Blame baby boomers, not millennials, for inflation pain


The AFR published an article last week arguing that profligate spending by younger Australians is “driving up inflation”, forcing the RBA to lift rates higher:

Retired academic Michael Valos and his adult children’s differing financial aspirations are widening a generational divide that is making it tougher for the Reserve Bank of Australia to beat inflation.

“The younger generation is living more in the moment,” says Valos. “Their attitude is: ‘Stuff it, let’s spend it now’. This is a generation that expects to go to restaurants, that expects to travel,” he says.

The irony is their combined spending continues to drive up inflation, which makes the Boomers more secure from rising saving rates and their children less able to afford a property because of increased funding costs.

The data does not support this contention. If anything, it shows that the spending habits of baby boomers are driving up inflation.

The below CBA chart shows the annual change in savings and expenditure across age cohorts in Australia:

Household saving and spending

As you can see, the savings of younger Australians have decreased, as has their consumption.

By contrast, both savings and expenditures among senior Australians increased over the year. This effect has been most pronounced among households aged 65 and older (i.e. the baby boomer generation).

The adverse effects on younger Australians and the beneficial effects on older Australians resulting from the Reserve Bank of Australia’s (RBA) official cash rate increases were illustrated in the CBA’s latest investor pack:

Impact of rising interest rates

Households aged 65 and above have modest mortgage debt and constitute 43% of the overall CBA savings.

Conversely, households between the ages of 25 and 54 have the highest mortgage debt and the lowest savings.


Households aged 65 and older also increased their spending the most during the previous four weeks (+6.4%) and the final three months (+5.5%) compared to the previous year.

By contrast, spending by households aged 18 to 34 fell in comparison to the same four-week period last year.

The inequity between generations is also present with regards to government subsidies and handouts.


An analysis of all subsidies provided by all levels of government, as measured by the ABS national accounts, was conducted by Macquarie Group’s Justin Fabo:

Subsidies from Australian governments

Source: Justin fabo (Macquarie Group)

As you can see, the lion’s share of ‘excess’ subisdies have gone to Australians aged 65 and over.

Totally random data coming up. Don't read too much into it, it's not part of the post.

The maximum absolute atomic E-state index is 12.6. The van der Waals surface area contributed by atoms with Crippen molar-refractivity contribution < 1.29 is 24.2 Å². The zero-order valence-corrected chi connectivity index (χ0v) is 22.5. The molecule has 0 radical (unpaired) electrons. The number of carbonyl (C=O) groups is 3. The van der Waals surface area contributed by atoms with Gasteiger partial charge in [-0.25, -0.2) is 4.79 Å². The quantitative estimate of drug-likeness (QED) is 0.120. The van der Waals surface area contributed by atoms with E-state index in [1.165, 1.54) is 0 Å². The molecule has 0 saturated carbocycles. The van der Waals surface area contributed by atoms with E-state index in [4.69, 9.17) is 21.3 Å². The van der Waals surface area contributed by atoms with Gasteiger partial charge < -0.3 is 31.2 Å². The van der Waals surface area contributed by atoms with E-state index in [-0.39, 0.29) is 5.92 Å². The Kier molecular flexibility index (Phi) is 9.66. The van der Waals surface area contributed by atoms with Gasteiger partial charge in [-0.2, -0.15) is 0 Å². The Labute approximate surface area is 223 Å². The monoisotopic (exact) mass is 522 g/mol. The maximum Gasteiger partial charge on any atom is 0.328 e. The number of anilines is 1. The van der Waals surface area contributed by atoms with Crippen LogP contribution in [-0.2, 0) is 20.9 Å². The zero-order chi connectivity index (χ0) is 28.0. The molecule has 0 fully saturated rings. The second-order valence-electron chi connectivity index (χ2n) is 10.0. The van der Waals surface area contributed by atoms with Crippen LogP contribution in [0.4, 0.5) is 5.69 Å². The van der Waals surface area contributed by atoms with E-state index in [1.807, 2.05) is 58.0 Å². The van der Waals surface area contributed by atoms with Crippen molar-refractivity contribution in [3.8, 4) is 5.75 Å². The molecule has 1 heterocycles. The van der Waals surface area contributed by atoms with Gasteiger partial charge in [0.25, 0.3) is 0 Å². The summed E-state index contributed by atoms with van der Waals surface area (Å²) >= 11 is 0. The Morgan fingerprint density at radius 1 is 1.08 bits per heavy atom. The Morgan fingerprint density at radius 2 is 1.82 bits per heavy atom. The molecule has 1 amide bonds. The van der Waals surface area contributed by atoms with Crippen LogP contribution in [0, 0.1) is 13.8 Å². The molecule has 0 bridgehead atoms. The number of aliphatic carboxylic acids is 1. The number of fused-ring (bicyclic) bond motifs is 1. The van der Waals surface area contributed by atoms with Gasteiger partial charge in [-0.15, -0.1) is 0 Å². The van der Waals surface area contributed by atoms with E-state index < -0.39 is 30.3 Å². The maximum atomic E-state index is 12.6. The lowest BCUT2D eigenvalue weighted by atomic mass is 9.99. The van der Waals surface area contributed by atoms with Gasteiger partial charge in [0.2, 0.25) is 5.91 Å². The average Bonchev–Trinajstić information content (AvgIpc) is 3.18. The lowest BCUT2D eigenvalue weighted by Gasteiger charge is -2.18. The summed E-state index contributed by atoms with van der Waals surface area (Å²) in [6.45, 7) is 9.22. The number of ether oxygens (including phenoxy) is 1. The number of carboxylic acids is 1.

“Of the $85-90 billion in ‘excess’ government benefits paid to Aussie households over the 3 years to 2021-22, more than half went to households where the head was 65+ years old”, noted Fabo.

“Relative to what these households spend each year, it was huge”.

An element of this rise in subsidies for senior Australians relates to the expansion in eligibility for Commonwealth Seniors and healthcare cards following the 2022 election.

For instance, an additional 50,000 seniors were granted access to $6.80 prescription medications and additional discounts through the Commonwealth Seniors Health Card, which included self-funded retirees.


The income test threshold for individuals applying for the card was raised from $57,761 to approximately $90,000. Similarly, the threshold for couples was increased from $92,416 to $144,000.

The healthcare card is now eligible for discounts on electricity, petrol, public transportation, and free doctor visits, among other benefits, in New South Wales.

Pensioners also received an additional tourism discount in New South Wales during the pandemic, and their public transport fares remain fixed.


Finally, it is worth noting that the real wages of younger Australians have fallen over the past 15 years, unlike older Australians:

Australian real wages growth

Source: Tarric Brooker


The RBA’s rapid interest rate hikes directly impact around one-third of mortgage-holding households, especially Generation X and Millennials with children.

Another one-third of (mainly young) renting households are being smashed by the fastest rental inflation on record, as well as declining real wages, which is reducing their discretionary incomes and spending.

By contrast, the older generations (led by baby boomers) mostly own their homes outright and are largely unaffected by soaring mortgage rates or rents.

The data is clear: baby boomer’s are driving the nation’s consumption.


Combined with rapid immigration, their spending has pressured the RBA to retaliate with higher interest rates to slow the economy, which negatively impacts younger Australians.

The AFR is dead wrong: controlling inflation hinges, in part, on curbing the profligate spending of baby boomers.

About the author
Leith van Onselen is Chief Economist at the MB Fund and MB Super. He is also a co-founder of MacroBusiness. Leith has previously worked at the Australian Treasury, Victorian Treasury and Goldman Sachs.